On application for writ of certiorari.
For the petitioners, Edward Stover.
For the defendant Board of Adjustment of the City of Hoboken, &c., Dominick R. Rinaldi.
For the defendants Avenel Industrial Realty Corporation and William Neumann, Levenson & Levenson.
Before Justices Donges, Colie and Eastwood.
The opinion of the court was delivered by
EASTWOOD, J. Petitioners seek certiorari to review a resolution of the Board of Adjustment of the City of Hoboken, granting a permit to the defendant, Avenel Industrial Realty Corporation, for the erection of a one-story super market at 816-820 Washington Street and 817-825 Bloomfield Street, on the ground that said action of the Board of Adjustment violates the provisions of the zoning ordinance of the City of Hoboken, in that a portion of the proposed super market building will be in residence zone No. 1 where business and commercial stores are prohibited. Chief Justice Case heretofore allowed a rule to show cause why a writ of certiorari should not issue to review said action of the Board of Adjustment of the City of Hoboken, and after considering the arguments of counsel and briefs, denied the application for writ of certiorari and dismissed the rule to show cause, holding that not enough proof had been adduced before him to warrant the issuance of a writ. Defendants contend that the Board of Adjustment acted within its lawful authority in granting a variance for the erection of said building and no proof was offered to establish that there was any abuse of discretion in the issuance of said building permit.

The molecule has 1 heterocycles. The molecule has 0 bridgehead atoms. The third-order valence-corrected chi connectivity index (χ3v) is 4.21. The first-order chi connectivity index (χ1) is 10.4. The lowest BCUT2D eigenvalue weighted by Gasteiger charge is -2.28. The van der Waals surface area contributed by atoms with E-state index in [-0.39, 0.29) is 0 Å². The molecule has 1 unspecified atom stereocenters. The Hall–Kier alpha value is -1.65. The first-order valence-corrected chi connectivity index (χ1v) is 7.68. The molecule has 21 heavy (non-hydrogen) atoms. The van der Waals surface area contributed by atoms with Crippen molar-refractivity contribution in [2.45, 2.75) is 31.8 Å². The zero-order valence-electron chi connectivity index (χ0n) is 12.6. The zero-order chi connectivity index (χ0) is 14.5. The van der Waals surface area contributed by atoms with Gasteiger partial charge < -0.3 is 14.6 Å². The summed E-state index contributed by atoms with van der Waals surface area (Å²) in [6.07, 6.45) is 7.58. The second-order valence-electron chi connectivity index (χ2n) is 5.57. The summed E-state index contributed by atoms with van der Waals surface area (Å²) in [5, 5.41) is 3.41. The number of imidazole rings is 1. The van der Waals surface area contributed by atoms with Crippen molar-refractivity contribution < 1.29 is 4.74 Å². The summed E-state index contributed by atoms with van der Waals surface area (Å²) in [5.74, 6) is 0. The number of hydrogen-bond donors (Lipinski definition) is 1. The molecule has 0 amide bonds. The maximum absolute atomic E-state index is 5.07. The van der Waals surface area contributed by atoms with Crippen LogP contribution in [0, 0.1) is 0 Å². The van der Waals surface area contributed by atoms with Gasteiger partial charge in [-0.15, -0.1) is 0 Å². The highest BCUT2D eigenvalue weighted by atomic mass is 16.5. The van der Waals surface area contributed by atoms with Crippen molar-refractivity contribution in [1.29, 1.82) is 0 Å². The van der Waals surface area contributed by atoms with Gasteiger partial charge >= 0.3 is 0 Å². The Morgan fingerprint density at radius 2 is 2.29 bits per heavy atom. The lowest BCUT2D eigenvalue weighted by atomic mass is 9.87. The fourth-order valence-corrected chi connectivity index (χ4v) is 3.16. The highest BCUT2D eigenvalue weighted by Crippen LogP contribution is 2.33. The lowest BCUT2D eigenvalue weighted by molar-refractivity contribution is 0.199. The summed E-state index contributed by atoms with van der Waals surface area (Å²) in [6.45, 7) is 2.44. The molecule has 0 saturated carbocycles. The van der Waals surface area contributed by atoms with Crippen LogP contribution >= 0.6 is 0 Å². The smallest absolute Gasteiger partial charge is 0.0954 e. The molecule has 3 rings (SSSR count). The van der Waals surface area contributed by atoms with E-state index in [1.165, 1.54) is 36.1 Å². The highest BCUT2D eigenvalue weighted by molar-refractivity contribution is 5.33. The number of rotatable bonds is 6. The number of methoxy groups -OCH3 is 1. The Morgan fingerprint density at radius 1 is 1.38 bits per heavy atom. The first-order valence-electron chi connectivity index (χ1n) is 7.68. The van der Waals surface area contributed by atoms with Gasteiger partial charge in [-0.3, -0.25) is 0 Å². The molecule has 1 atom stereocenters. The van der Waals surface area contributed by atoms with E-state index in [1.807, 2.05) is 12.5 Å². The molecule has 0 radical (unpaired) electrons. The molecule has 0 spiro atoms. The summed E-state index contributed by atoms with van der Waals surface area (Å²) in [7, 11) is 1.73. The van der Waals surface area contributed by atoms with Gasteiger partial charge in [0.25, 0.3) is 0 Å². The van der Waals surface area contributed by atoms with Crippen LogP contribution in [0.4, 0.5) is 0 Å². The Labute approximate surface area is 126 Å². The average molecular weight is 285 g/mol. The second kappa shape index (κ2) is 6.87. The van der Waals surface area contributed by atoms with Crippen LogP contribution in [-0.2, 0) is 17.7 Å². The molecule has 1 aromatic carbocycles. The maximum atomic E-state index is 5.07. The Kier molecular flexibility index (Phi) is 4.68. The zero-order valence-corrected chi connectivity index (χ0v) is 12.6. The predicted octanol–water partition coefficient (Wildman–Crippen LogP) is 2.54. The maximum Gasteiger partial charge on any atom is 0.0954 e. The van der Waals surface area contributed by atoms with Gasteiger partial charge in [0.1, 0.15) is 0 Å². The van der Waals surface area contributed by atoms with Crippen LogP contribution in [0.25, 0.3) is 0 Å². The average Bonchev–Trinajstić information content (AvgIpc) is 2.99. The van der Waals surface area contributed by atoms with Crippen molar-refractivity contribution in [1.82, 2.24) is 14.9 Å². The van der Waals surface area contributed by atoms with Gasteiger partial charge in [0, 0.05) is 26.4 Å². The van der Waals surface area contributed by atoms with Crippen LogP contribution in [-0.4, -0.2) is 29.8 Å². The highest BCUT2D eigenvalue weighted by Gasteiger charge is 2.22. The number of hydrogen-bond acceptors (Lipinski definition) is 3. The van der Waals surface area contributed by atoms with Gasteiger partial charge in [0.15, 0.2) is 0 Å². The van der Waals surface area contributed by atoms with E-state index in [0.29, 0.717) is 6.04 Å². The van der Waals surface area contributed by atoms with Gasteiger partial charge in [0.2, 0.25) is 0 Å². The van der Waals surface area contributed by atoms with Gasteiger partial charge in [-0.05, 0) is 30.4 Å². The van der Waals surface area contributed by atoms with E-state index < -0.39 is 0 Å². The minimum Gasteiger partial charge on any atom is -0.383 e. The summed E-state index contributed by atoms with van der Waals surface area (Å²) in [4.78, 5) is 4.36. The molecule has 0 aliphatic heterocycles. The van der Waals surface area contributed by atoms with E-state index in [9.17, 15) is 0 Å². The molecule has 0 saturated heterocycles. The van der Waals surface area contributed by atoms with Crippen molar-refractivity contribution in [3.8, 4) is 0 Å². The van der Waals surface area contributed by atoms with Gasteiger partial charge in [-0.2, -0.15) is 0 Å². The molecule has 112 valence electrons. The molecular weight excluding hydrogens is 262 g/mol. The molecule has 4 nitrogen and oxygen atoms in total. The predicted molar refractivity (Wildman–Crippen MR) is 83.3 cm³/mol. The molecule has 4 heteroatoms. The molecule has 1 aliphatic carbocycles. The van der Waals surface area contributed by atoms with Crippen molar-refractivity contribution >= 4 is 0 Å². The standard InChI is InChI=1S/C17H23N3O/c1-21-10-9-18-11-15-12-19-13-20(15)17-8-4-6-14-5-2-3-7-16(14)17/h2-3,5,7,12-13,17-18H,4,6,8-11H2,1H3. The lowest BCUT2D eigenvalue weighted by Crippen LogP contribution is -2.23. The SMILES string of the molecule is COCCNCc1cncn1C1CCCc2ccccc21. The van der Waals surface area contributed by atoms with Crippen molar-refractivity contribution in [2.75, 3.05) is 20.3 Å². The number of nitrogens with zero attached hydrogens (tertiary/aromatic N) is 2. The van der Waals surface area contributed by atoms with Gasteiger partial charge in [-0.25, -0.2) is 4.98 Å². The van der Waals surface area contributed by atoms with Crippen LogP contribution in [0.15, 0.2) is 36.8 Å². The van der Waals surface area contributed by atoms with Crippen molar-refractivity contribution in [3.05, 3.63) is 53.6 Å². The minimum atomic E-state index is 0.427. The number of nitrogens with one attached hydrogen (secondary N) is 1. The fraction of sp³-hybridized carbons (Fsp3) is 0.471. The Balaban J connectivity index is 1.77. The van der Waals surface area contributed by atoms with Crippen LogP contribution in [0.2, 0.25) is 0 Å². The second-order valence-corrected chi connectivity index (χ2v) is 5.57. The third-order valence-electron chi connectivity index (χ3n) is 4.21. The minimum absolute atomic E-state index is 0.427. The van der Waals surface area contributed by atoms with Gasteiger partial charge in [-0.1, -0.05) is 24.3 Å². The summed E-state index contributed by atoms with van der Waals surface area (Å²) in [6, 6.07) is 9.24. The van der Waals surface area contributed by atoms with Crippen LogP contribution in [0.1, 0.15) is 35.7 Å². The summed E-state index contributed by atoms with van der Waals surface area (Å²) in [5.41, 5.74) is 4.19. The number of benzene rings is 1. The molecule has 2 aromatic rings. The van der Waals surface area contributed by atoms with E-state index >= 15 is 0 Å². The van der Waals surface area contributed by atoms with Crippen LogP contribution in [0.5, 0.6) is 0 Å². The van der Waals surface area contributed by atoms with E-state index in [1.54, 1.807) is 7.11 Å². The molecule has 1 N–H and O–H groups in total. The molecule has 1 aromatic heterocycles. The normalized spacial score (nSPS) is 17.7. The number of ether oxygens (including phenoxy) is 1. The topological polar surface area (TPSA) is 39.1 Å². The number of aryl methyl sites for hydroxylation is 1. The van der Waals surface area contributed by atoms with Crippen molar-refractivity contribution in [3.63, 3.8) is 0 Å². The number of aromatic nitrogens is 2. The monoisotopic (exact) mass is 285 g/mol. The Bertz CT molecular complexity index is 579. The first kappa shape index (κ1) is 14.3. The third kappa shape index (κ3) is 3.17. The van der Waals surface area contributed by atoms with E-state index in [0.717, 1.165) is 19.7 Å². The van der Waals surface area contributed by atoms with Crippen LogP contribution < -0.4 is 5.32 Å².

In the instant case there is no finding by the Board of Adjustment that a denial of the application will cause the owner unnecessary hardship. In Scaduto v. Bloomfield, 127 N.J.L. 1 (at p. 3), Mr. Justice Heher stated:
"In the making of a variance under R.S. 1937, 40:55-39, it is a jurisdictional sine qua non that, due to special conditions, a literal enforcement of the ordinance would result
in 'unnecessary hardship.' The essential inquiry is whether in the circumstances the specific application of the general regulation would constitute an unnecessary and unjust invasion of the fundamental right of property. The statutory provision for relief against 'unnecessary hardship' thus ensuing was designed to permit of the reasonable use of the particular property, and thus to guard against an unwarranted interference with the right of private property, i.e., to secure reasonable zoning. This is a quasi -judicial function in essence discretionary, controlled by the policy of the statute and of the ordinance so far as is consistent therewith. And there must be a finding of such jurisdictional prerequisite substantially grounded in competent evidence."
The failure of the Board of Adjustment to find that a denial of the owner's application will cause it unnecessary hardship, raises debatable question for determination by ...